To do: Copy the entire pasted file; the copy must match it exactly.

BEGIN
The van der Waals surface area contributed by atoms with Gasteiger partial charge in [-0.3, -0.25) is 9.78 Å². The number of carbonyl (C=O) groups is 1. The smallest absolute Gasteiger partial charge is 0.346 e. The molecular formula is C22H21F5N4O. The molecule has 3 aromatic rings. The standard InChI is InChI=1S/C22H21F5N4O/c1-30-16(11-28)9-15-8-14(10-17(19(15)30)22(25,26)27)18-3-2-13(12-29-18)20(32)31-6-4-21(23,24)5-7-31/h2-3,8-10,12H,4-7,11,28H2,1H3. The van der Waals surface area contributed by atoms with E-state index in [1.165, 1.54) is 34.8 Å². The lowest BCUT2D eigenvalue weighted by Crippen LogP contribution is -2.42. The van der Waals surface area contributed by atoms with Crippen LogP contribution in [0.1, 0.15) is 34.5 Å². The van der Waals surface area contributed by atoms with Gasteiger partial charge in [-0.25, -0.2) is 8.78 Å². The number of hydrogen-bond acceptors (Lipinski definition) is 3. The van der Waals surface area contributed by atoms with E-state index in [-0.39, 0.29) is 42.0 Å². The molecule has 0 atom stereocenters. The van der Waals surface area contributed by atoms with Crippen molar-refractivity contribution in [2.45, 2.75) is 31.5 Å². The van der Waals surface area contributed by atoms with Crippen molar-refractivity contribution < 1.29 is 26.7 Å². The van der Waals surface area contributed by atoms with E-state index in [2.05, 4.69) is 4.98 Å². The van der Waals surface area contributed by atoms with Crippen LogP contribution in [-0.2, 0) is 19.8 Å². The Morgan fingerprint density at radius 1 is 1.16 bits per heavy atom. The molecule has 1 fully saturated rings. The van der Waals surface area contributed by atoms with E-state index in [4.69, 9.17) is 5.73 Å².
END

The van der Waals surface area contributed by atoms with Gasteiger partial charge in [-0.3, -0.25) is 9.78 Å². The number of carbonyl (C=O) groups is 1. The smallest absolute Gasteiger partial charge is 0.346 e. The molecular formula is C22H21F5N4O. The molecule has 3 aromatic rings. The standard InChI is InChI=1S/C22H21F5N4O/c1-30-16(11-28)9-15-8-14(10-17(19(15)30)22(25,26)27)18-3-2-13(12-29-18)20(32)31-6-4-21(23,24)5-7-31/h2-3,8-10,12H,4-7,11,28H2,1H3. The van der Waals surface area contributed by atoms with E-state index in [1.165, 1.54) is 34.8 Å². The lowest BCUT2D eigenvalue weighted by Crippen LogP contribution is -2.42. The van der Waals surface area contributed by atoms with Crippen LogP contribution in [0.1, 0.15) is 34.5 Å². The van der Waals surface area contributed by atoms with Gasteiger partial charge in [-0.25, -0.2) is 8.78 Å². The number of hydrogen-bond acceptors (Lipinski definition) is 3. The van der Waals surface area contributed by atoms with E-state index in [-0.39, 0.29) is 42.0 Å². The molecule has 0 atom stereocenters. The van der Waals surface area contributed by atoms with Crippen molar-refractivity contribution in [2.45, 2.75) is 31.5 Å². The van der Waals surface area contributed by atoms with Crippen molar-refractivity contribution < 1.29 is 26.7 Å². The van der Waals surface area contributed by atoms with E-state index in [2.05, 4.69) is 4.98 Å². The van der Waals surface area contributed by atoms with Crippen LogP contribution in [-0.2, 0) is 19.8 Å². The Morgan fingerprint density at radius 1 is 1.16 bits per heavy atom. The molecule has 1 fully saturated rings. The van der Waals surface area contributed by atoms with E-state index in [4.69, 9.17) is 5.73 Å².